Well over half of British voters now want to leave the European Union, according to an opinion poll that shows anti-EU sentiment is sweeping through all three main political parties.
The Opinium/Observer survey finds that 56% of people would probably or definitely vote for the UK to go it alone if they were offered the choice in a referendum. About 68% of Conservative voters want to leave the EU, against 24% who want to remain; 44% of Labour voters would probably choose to get out, against 39% who would back staying in, while some 39% of Liberal Democrats would probably or definitely vote to get out, compared with 47% who would prefer to remain in the EU.
The findings will make sobering reading for all three major parties, which are at risk of losing support to the buoyant anti-EU party Ukip – now two points ahead of the Lib Dems on 10%.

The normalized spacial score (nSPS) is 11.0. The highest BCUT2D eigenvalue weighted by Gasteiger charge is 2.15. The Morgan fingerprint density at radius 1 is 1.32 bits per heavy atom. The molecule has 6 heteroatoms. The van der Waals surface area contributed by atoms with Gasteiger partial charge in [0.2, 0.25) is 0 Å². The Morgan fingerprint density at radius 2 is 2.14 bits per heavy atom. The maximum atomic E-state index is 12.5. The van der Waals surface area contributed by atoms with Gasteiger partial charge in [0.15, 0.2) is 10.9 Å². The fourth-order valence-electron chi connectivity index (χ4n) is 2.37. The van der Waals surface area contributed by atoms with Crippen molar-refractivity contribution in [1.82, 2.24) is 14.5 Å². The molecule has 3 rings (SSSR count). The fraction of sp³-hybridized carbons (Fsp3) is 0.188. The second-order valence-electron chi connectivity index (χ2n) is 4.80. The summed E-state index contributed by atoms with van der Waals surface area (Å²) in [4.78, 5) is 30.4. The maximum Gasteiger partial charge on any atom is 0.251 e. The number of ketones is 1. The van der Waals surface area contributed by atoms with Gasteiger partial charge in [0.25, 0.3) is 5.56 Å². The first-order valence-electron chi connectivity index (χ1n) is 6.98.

Overall just 28% of likely voters think the EU is a “good thing” while 45% think it is a “bad thing”. The 18-34 age group is the only one in which there is a clear majority backing the EU, with 44% saying membership is good, against 25%.
The poll will pile yet more pressure on David Cameron to negotiate a tough deal on the EU budget as he prepares for a Brussels summit, beginning on Thursday, at which EU leaders will attempt to hammer out a financial deal for the union for the seven years from 2014.
The prime minister’s problems deepened on Saturday when one of the ringleaders of a recent Commons rebellion on EU financing, the Eurosceptic MP Mark Reckless, predicted an even bigger revolt if Cameron returned from Brussels without having negotiated a real-terms cut in EU spending, or wielded a veto.
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